Anna Pantelia/MSF

MSF pediatric clinic, Moria, Greece, 2020.

OVER TO YOU!

TEACHING RESOURCES To learn more, check out our KS3, GCSE and A Level resources. Biology French

TRUE or FALSE

Geography

Look at these statistics from UNHCR here. Then decide which of these statements are true or false.

Spanish

1 Germany took in the most refugees last year

Watch this animated film about the Rohingyas forced out of Myanmar (2 mins).

2 Colombia was second for taking in refugees

FIND OUT MORE

3 Most refugees came from Syria 4 68% of all refugees come from just five countries

Most recently, MSF is responding in Sudan to where victims of the violence, (including sexual and genderbased violence), in neighbouring Tigray, Ethiopia, have fled.

5 85% of all refugees are hosted in developed countries

Help in Europe

Give me Hope is an animated film created to highlight the plight of the Rohingya by Richard Swarbrick with music by Three Laws; Twitter@rikkileaks, Twitter@Wearepresence

From 2015, MSF worked in the so-called ‘Jungle’ camp in Calais where more than 6000 lived in terrible conditions. Many had reached there following long and dangerous journeys to escape conflict, food insecurity and torture. The ‘Jungle’ has now been shut down but MSF still runs mobile clinics for migrants sleeping rough in the Calais area. Chios camp,

Greece, 2019.

Carole Isler

Over the last few years, MSF has supported refugees taking European migration routes to escape war and violence.


48 MÉDECINS SANS FRONTIÈRES 1971-2021 INFORMATION

SAVING LIVES ON THE MEDITERRANEAN:

SEARCH AND RESCUE AT SEA From Libya to Europe The Central Mediterranean remains the world’s deadliest sea border, with at least 1,300 people reported dead or missing in 2019 alone. People who have been forced to leave their homes pay smugglers to help them cross the sea from Libya to Europe in what are often dangerous, unseaworthy boats.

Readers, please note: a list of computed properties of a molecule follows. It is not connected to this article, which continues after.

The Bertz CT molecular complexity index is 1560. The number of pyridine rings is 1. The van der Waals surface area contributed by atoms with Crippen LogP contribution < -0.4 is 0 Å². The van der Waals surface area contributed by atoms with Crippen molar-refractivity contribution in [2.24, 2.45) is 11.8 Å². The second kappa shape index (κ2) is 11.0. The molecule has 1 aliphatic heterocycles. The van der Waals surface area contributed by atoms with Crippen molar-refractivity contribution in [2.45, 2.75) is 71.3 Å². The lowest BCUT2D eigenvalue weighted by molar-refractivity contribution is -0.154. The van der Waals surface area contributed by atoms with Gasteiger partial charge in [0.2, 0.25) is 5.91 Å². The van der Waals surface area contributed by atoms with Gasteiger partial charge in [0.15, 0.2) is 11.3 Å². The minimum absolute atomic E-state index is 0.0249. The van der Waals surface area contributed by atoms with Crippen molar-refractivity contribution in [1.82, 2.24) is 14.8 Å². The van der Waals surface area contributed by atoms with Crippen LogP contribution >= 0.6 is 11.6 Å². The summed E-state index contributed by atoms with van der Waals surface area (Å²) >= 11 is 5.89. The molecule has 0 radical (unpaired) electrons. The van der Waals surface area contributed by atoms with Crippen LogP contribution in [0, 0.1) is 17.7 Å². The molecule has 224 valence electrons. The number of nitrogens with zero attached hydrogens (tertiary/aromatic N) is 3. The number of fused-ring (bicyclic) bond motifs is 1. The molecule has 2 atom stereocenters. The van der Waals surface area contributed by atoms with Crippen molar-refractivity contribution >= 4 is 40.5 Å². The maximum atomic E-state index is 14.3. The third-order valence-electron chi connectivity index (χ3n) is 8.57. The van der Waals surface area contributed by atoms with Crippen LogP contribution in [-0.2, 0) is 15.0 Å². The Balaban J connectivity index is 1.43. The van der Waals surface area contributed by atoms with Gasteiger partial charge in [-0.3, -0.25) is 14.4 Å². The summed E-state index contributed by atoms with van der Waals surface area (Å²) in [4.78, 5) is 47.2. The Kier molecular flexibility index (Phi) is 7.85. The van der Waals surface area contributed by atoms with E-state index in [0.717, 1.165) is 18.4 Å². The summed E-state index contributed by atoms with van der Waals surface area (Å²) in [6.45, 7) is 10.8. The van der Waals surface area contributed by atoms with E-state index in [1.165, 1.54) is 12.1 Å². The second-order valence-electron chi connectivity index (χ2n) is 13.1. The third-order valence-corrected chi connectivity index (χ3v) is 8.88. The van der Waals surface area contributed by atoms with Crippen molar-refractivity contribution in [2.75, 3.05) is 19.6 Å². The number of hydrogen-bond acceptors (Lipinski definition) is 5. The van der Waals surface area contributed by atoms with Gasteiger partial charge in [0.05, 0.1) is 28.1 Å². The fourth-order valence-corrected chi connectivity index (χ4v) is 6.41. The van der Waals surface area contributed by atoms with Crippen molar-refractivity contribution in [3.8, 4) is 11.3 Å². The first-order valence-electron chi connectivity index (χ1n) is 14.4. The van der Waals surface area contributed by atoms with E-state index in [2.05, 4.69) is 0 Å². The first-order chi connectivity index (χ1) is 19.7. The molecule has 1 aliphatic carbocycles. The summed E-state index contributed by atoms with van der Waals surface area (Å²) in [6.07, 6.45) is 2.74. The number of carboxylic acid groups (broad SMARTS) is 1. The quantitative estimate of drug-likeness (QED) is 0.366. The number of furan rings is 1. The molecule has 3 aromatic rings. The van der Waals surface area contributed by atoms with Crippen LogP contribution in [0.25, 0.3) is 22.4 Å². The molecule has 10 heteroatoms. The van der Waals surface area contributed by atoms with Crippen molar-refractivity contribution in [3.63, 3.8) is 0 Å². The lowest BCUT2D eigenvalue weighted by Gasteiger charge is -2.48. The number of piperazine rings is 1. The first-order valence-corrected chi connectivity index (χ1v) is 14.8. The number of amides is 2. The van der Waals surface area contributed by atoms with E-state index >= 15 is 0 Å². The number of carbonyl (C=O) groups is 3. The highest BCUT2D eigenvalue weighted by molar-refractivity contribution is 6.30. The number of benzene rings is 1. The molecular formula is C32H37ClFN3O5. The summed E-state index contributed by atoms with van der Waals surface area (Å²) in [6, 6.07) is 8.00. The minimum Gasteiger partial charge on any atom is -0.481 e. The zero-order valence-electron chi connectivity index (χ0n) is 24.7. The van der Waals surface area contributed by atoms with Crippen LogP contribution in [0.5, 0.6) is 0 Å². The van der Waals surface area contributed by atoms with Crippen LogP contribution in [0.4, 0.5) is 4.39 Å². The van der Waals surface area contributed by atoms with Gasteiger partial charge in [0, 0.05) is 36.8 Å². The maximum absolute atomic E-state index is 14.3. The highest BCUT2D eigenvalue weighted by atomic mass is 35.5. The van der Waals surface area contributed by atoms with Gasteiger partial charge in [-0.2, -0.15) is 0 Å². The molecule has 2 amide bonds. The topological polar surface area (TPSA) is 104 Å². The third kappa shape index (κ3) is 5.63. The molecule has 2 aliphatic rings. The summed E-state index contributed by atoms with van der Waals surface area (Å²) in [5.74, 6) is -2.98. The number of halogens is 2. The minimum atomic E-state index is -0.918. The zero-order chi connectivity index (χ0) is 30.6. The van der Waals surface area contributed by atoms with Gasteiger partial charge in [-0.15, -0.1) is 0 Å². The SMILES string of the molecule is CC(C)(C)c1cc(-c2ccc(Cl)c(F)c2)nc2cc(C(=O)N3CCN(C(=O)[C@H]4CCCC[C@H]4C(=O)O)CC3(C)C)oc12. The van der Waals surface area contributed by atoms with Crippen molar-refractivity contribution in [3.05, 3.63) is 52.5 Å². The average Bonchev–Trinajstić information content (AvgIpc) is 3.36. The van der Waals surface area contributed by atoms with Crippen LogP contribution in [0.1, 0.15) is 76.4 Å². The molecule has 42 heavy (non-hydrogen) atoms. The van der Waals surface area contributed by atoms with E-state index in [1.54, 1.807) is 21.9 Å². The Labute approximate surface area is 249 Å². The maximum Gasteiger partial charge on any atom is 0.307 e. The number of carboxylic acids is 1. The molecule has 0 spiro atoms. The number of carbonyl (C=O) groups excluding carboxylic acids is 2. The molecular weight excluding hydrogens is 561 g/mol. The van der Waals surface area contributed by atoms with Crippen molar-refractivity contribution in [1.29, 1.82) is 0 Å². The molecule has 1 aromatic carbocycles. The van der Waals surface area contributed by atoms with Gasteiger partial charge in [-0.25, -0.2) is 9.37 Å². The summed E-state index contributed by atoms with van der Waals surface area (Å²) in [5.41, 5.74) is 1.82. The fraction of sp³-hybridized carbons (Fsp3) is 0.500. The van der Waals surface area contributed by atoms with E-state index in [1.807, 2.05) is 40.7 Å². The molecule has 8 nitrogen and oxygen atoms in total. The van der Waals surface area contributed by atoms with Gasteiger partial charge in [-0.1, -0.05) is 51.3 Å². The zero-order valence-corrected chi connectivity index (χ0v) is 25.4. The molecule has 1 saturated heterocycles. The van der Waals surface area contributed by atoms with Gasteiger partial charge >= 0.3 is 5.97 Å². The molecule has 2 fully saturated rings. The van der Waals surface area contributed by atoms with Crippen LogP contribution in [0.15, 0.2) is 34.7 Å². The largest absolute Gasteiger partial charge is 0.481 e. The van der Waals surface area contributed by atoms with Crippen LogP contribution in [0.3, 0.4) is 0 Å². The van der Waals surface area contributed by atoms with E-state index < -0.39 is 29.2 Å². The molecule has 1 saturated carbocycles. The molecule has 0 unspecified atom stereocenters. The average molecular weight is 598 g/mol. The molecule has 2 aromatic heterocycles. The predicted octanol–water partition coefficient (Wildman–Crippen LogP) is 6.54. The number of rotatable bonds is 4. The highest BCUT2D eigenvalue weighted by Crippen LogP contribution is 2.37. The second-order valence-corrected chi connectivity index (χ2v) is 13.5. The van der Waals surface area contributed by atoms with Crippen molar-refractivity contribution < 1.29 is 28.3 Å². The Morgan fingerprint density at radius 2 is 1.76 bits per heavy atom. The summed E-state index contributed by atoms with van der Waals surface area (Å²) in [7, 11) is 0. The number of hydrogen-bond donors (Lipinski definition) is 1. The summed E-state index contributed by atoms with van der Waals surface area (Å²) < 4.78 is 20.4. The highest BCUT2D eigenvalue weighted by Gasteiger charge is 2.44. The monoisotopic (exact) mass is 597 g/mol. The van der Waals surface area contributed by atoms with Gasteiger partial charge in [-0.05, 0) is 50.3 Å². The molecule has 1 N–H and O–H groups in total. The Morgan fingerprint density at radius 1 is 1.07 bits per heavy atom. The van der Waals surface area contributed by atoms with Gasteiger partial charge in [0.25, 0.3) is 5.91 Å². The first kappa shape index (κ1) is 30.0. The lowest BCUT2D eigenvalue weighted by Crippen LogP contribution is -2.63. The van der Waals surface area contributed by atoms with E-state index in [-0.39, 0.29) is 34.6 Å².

Forced back to Libya

According to the United Nations, Libya is not safe. Yet thousands of people have been intercepted and forcibly returned, in a cycle of torture, abuse and arbitrary detention.

The Vos Prudence, Mediterranean Sea, 2017.

Andrew McConnell

Not only are European governments turning a blind eye to these people when they run into trouble at sea, abandoning them for hours, days and sometimes weeks without assistance, they are also actively conspiring to push vulnerable people back to Libya.


Everyone has the right to flee for their safety, to seek asylum, and to have their asylum claim assessed. At no point should this involve anyone being forced to risk their lives.

MSF’s response Since 2015, MSF has been involved in search and rescue in the Mediterranean Sea and has been active in advocating for the rights of refugees. In the five years since MSF began this work, over 80,000 people have been rescued or assisted at sea in operations carried out by MSF.

Watch this video: ‘A message to Europe’ (3 mins).

GENERAL QUESTIONS Look at this interactive map of MSF rescues in the Mediterranean Sea: 1 To date, how many people have been assisted by MSF? 2 How many rescue operations have there been?

Watch his short film: ‘Human Cargo – MSF Search and Rescue’ (28 mins) Content warning: scenes of CPR and descriptions of extreme suffering.

3 How many transfer operations?

IN DEPTH QUESTIONS Listen to the podcast: How We Rescued 560 People on the Mediterranean (26 mins). 1 Why would refugees risk the trip across the Mediterranean? 2 What are the steps involved in a rescue?

Omayma, Mediterranean Sea, 2017.

“No human being should be left to drown, to sink beneath the waves. No human being should be forced to endure torture and suffering. Yet this is the consequence of criminal dereliction of duty by European governments.” Oliver Behn, MSF Director of Operations

Click here for Downloadable Resource – Refugees the facts

A baby born upon the Aquarius, Italy, 2016.

Andrew McConnell

This is part of a bilateral agreement with Libya, funded by European member states.

FIND OUT MORE

Alva Simpson White

Ibrahim, Mediterranean Sea, 2017.

Andrew McConnell

OVER TO YOU!

3 What will happen to the refugees once they have been rescued?